It was a team effort that won Red Bull Racing and Sebastian Vettel their third consecutive constructors’ and drivers’ Formula One titles. Advising Vettel, as he has done over a decade, was Dr Helmut Marko. Here he reveals what makes Seb so special, and what’s next for F1.
Every story of great triumph has many components, and the success of Red Bull Racing is no exception. A vital and lesser-known line of force in the world champion team is that of Sebastian and The Doctor. Red Bull Racing Motorsport Director Dr Helmut Marko, 69, a school friend of 1970 Formula One world champ Jochen Rindt, came through the ranks in the all-guns-blazing era of F1, to drive for the BRM team.
Losing the sight in his left eye, during a Grand Prix in 1972, put paid to Marko’s Formula One promising driving career. That led him to work behind the scenes in the sport he knows and loves. Among his diverse talents (he also heads Red Bull Racing’s young driver programme, through which he met Sebastian Vettel about 10 years ago) is an ability to assess racing holistically, laying bare all possible connections to improve tactics and strategy. What a great thing to talk about.
The Red Bulletin: Why are you known as The Doctor?
Helmut Marko: During my racing career, I completed a doctorate in law. That was somewhat unusual, and I think the media liked saying there was a Doctor Marko on the grid. There were not that many doctors among the Le Mans and Formula One drivers. The name stuck, as a sort of label or first-name substitute. Everyone around here knows ‘The Doctor’, and they are not referring to medical care.
You have the reputation for understanding art and creativity, as well as the deeper secrets of motor racing, but you are regarded as very cool and aloof. Does that bother you?
You’ll never make it in Formula One if you are only addicted to beauty.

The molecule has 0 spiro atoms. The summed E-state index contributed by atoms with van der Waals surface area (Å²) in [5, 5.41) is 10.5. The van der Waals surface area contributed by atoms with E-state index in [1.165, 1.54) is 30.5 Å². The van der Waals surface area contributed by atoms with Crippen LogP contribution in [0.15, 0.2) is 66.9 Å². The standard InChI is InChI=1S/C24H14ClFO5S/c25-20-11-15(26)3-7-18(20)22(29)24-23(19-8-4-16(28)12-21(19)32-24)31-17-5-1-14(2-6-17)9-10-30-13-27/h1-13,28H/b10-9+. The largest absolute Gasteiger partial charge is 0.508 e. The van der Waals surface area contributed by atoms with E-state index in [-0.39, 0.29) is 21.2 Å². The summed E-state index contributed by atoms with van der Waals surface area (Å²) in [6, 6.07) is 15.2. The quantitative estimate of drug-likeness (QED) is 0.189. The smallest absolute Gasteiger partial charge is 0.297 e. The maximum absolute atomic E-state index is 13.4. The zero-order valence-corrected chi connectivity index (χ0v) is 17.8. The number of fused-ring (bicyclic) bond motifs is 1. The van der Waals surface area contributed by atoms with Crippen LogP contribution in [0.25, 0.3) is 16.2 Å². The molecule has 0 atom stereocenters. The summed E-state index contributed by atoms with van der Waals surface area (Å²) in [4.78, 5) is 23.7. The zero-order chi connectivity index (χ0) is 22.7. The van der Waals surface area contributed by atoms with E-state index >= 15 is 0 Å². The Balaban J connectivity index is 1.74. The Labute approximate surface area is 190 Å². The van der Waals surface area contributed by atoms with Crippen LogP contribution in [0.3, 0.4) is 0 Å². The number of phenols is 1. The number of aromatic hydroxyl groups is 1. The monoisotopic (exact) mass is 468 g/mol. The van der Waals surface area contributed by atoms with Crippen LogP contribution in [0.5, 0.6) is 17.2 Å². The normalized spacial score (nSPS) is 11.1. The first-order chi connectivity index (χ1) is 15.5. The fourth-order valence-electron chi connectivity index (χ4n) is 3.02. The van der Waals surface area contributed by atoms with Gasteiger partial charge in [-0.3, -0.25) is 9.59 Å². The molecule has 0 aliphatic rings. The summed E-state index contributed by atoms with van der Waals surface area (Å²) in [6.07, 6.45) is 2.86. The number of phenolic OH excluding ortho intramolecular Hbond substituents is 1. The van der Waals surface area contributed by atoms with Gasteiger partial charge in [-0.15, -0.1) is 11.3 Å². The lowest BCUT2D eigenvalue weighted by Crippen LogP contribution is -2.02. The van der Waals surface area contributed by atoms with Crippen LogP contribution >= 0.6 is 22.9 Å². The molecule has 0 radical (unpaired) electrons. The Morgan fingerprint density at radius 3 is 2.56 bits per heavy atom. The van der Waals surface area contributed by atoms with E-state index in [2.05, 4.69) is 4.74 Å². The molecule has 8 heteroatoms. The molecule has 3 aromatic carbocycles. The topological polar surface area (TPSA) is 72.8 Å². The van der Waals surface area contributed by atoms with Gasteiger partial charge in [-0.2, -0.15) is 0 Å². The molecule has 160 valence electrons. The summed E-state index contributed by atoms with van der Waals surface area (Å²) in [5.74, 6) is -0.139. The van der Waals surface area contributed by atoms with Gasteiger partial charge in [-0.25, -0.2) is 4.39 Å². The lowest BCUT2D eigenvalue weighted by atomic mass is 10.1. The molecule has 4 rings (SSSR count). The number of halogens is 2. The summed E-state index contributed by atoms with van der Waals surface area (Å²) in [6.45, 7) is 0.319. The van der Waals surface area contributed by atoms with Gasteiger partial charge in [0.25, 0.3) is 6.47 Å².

Few would argue with the fact that you are a mentor in the racing life of Sebastian Vettel, for about 10 years now. You met when he was a boy with braces. How did he get the warmth and security that a young person needs in his development?
He was certainly well looked after by his parents. Young people with a penchant for love and security stay as long as they can in what you would hope is their protected zone. Others are inclined to strike out early and make their own way. But you don’t need all that much TLC.
It is enough to recognise their strengths. Creating an artificial atmosphere of softness and cosiness just doesn’t fit in the world of Formula One.
When was the first time Vettel talked to you on a more informal basis?
No idea, really. It just happens over time without any great fuss.
How did your relationship develop into what is obviously a stable partnership?
First and foremost, we have a business partnership at a very clear, open and honest level. If he has problems, he comes directly to me – and vice versa if I have concerns. This works in a very professional manner. And, of course, you get a lot closer personally, no question.
Do you enjoy having a good chat?
Sure, but I don’t broadcast that fact. It is characteristically Sebastian to hold ‘Vettel the race driver’ up to the public, and he wants to keep his personal life private. Quite rightly so, too. But it also has to do with the fact that he is so incredibly focused on his job, so he needs the rest and the time off. He has to withdraw into himself so that he can then call upon the thing that no other driver has, in qualifying or during a race. I’m very well aware of the way Sebastian prepares, so that gives him a great deal of personal freedom to do what it takes to achieve the best performance.
Read the full story in January's issue of The Red Bulletin.